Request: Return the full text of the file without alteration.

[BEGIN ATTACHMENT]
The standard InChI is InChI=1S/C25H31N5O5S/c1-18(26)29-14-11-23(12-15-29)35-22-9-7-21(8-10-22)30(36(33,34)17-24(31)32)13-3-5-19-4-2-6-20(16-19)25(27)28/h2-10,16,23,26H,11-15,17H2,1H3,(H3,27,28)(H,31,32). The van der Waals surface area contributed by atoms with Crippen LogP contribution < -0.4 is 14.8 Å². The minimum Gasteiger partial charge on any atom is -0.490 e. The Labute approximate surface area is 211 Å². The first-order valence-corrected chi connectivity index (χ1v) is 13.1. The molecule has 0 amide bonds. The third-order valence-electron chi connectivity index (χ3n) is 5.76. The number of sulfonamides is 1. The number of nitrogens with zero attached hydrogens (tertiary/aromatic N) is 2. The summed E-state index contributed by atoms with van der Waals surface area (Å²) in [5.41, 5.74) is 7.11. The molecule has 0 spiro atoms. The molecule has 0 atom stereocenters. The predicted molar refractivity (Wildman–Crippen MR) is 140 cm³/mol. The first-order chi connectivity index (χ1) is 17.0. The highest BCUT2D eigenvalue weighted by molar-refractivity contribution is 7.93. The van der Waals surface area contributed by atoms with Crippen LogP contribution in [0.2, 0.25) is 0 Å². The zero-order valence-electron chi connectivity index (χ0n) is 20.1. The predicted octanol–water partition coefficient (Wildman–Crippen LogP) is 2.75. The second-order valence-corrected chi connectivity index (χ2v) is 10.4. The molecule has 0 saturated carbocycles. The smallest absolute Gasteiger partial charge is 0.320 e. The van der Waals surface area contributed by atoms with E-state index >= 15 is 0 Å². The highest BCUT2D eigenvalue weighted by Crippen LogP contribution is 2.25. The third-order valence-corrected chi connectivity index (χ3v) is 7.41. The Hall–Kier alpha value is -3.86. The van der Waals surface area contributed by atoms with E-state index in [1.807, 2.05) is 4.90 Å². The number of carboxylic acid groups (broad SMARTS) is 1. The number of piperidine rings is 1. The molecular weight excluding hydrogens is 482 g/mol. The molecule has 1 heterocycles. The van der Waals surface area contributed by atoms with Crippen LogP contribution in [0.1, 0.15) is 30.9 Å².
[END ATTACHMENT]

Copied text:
The standard InChI is InChI=1S/C25H31N5O5S/c1-18(26)29-14-11-23(12-15-29)35-22-9-7-21(8-10-22)30(36(33,34)17-24(31)32)13-3-5-19-4-2-6-20(16-19)25(27)28/h2-10,16,23,26H,11-15,17H2,1H3,(H3,27,28)(H,31,32). The van der Waals surface area contributed by atoms with Crippen LogP contribution < -0.4 is 14.8 Å². The minimum Gasteiger partial charge on any atom is -0.490 e. The Labute approximate surface area is 211 Å². The first-order valence-corrected chi connectivity index (χ1v) is 13.1. The molecule has 0 amide bonds. The third-order valence-electron chi connectivity index (χ3n) is 5.76. The number of sulfonamides is 1. The number of nitrogens with zero attached hydrogens (tertiary/aromatic N) is 2. The summed E-state index contributed by atoms with van der Waals surface area (Å²) in [5.41, 5.74) is 7.11. The molecule has 0 spiro atoms. The molecule has 0 atom stereocenters. The predicted molar refractivity (Wildman–Crippen MR) is 140 cm³/mol. The first-order chi connectivity index (χ1) is 17.0. The highest BCUT2D eigenvalue weighted by molar-refractivity contribution is 7.93. The van der Waals surface area contributed by atoms with Crippen LogP contribution in [0.2, 0.25) is 0 Å². The zero-order valence-electron chi connectivity index (χ0n) is 20.1. The predicted octanol–water partition coefficient (Wildman–Crippen LogP) is 2.75. The second-order valence-corrected chi connectivity index (χ2v) is 10.4. The molecule has 0 saturated carbocycles. The smallest absolute Gasteiger partial charge is 0.320 e. The van der Waals surface area contributed by atoms with E-state index >= 15 is 0 Å². The highest BCUT2D eigenvalue weighted by Crippen LogP contribution is 2.25. The third-order valence-corrected chi connectivity index (χ3v) is 7.41. The Hall–Kier alpha value is -3.86. The van der Waals surface area contributed by atoms with E-state index in [1.807, 2.05) is 4.90 Å². The number of carboxylic acid groups (broad SMARTS) is 1. The number of piperidine rings is 1. The molecular weight excluding hydrogens is 482 g/mol. The molecule has 1 heterocycles. The van der Waals surface area contributed by atoms with Crippen LogP contribution in [0.1, 0.15) is 30.9 Å².